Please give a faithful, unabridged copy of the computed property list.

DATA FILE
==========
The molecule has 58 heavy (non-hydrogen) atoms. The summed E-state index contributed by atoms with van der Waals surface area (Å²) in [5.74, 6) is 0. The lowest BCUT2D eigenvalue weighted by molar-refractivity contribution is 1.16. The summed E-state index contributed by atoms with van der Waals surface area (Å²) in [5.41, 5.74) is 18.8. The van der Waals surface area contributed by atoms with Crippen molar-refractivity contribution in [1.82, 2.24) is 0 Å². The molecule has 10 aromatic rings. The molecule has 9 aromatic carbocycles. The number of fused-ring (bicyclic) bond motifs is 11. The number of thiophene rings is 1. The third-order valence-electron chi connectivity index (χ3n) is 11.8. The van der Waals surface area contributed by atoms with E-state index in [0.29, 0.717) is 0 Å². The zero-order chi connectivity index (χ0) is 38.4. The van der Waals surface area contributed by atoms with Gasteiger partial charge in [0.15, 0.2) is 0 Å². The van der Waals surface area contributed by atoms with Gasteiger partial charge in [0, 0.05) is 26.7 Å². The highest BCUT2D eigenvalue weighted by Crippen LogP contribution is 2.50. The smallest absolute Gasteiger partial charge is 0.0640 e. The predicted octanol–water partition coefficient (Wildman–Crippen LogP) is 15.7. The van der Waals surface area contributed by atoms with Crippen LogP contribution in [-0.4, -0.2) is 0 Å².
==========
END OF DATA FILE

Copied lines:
The molecule has 58 heavy (non-hydrogen) atoms. The summed E-state index contributed by atoms with van der Waals surface area (Å²) in [5.74, 6) is 0. The lowest BCUT2D eigenvalue weighted by molar-refractivity contribution is 1.16. The summed E-state index contributed by atoms with van der Waals surface area (Å²) in [5.41, 5.74) is 18.8. The van der Waals surface area contributed by atoms with Crippen molar-refractivity contribution in [1.82, 2.24) is 0 Å². The molecule has 10 aromatic rings. The molecule has 9 aromatic carbocycles. The number of fused-ring (bicyclic) bond motifs is 11. The number of thiophene rings is 1. The third-order valence-electron chi connectivity index (χ3n) is 11.8. The van der Waals surface area contributed by atoms with E-state index in [0.29, 0.717) is 0 Å². The zero-order chi connectivity index (χ0) is 38.4. The van der Waals surface area contributed by atoms with Gasteiger partial charge in [0.15, 0.2) is 0 Å². The van der Waals surface area contributed by atoms with Gasteiger partial charge in [0, 0.05) is 26.7 Å². The highest BCUT2D eigenvalue weighted by Crippen LogP contribution is 2.50. The smallest absolute Gasteiger partial charge is 0.0640 e. The predicted octanol–water partition coefficient (Wildman–Crippen LogP) is 15.7. The van der Waals surface area contributed by atoms with Crippen LogP contribution in [-0.4, -0.2) is 0 Å².